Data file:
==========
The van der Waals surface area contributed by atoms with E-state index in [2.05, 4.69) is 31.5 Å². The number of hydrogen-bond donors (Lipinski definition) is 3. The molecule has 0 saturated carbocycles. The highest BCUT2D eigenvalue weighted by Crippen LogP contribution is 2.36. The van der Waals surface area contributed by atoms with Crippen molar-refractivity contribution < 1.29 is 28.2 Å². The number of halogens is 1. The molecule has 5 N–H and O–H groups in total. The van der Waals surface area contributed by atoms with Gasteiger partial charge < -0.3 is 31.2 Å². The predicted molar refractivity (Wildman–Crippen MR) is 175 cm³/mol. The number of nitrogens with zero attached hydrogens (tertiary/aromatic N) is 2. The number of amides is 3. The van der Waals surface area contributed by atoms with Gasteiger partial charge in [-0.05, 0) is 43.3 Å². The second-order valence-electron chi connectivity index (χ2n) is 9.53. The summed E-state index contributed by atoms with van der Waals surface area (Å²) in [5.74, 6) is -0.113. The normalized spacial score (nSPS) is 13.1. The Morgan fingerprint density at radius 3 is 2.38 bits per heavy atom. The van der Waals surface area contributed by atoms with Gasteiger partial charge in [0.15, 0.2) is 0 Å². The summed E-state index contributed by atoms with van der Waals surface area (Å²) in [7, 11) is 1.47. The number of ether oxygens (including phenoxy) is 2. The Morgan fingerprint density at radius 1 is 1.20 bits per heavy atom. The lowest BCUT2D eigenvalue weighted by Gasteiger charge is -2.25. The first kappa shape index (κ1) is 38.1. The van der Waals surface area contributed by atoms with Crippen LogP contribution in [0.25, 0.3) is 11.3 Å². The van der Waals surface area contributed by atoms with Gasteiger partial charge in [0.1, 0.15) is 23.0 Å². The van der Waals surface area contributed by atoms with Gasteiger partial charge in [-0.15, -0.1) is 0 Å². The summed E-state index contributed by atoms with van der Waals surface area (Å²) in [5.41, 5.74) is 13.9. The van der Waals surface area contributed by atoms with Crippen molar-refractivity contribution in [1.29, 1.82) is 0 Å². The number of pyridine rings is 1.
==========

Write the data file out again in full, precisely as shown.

The van der Waals surface area contributed by atoms with E-state index in [2.05, 4.69) is 31.5 Å². The number of hydrogen-bond donors (Lipinski definition) is 3. The molecule has 0 saturated carbocycles. The highest BCUT2D eigenvalue weighted by Crippen LogP contribution is 2.36. The van der Waals surface area contributed by atoms with Crippen molar-refractivity contribution < 1.29 is 28.2 Å². The number of halogens is 1. The molecule has 5 N–H and O–H groups in total. The van der Waals surface area contributed by atoms with Gasteiger partial charge < -0.3 is 31.2 Å². The predicted molar refractivity (Wildman–Crippen MR) is 175 cm³/mol. The number of nitrogens with zero attached hydrogens (tertiary/aromatic N) is 2. The number of amides is 3. The van der Waals surface area contributed by atoms with Gasteiger partial charge in [-0.05, 0) is 43.3 Å². The second-order valence-electron chi connectivity index (χ2n) is 9.53. The summed E-state index contributed by atoms with van der Waals surface area (Å²) in [5.74, 6) is -0.113. The normalized spacial score (nSPS) is 13.1. The Morgan fingerprint density at radius 3 is 2.38 bits per heavy atom. The van der Waals surface area contributed by atoms with Gasteiger partial charge in [0.15, 0.2) is 0 Å². The summed E-state index contributed by atoms with van der Waals surface area (Å²) in [7, 11) is 1.47. The number of ether oxygens (including phenoxy) is 2. The Morgan fingerprint density at radius 1 is 1.20 bits per heavy atom. The lowest BCUT2D eigenvalue weighted by Gasteiger charge is -2.25. The first kappa shape index (κ1) is 38.1. The van der Waals surface area contributed by atoms with Crippen LogP contribution in [0.25, 0.3) is 11.3 Å². The van der Waals surface area contributed by atoms with Gasteiger partial charge in [0.1, 0.15) is 23.0 Å². The van der Waals surface area contributed by atoms with Gasteiger partial charge in [-0.15, -0.1) is 0 Å². The summed E-state index contributed by atoms with van der Waals surface area (Å²) in [5.41, 5.74) is 13.9. The van der Waals surface area contributed by atoms with Crippen molar-refractivity contribution in [1.29, 1.82) is 0 Å². The number of pyridine rings is 1.